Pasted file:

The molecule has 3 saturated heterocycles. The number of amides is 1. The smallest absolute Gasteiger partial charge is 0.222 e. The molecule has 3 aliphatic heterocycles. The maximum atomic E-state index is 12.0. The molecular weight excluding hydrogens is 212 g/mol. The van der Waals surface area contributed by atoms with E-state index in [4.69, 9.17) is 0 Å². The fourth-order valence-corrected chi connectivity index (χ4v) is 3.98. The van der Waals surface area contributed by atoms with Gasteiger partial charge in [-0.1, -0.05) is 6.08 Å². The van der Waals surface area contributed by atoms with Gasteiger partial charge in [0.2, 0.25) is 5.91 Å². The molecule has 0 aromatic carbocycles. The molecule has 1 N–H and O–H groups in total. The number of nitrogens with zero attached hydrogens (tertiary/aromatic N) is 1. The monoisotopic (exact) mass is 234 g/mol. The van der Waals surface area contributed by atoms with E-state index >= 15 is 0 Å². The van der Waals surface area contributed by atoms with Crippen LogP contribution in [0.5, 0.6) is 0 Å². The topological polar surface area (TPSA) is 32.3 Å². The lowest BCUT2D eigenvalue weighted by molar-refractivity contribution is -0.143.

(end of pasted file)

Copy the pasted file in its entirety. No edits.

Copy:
The molecule has 3 saturated heterocycles. The number of amides is 1. The smallest absolute Gasteiger partial charge is 0.222 e. The molecule has 3 aliphatic heterocycles. The maximum atomic E-state index is 12.0. The molecular weight excluding hydrogens is 212 g/mol. The van der Waals surface area contributed by atoms with E-state index in [4.69, 9.17) is 0 Å². The fourth-order valence-corrected chi connectivity index (χ4v) is 3.98. The van der Waals surface area contributed by atoms with Gasteiger partial charge in [-0.1, -0.05) is 6.08 Å². The van der Waals surface area contributed by atoms with Gasteiger partial charge in [0.2, 0.25) is 5.91 Å². The molecule has 0 aromatic carbocycles. The molecule has 1 N–H and O–H groups in total. The number of nitrogens with zero attached hydrogens (tertiary/aromatic N) is 1. The monoisotopic (exact) mass is 234 g/mol. The van der Waals surface area contributed by atoms with E-state index >= 15 is 0 Å². The van der Waals surface area contributed by atoms with Crippen LogP contribution in [0.5, 0.6) is 0 Å². The topological polar surface area (TPSA) is 32.3 Å². The lowest BCUT2D eigenvalue weighted by molar-refractivity contribution is -0.143.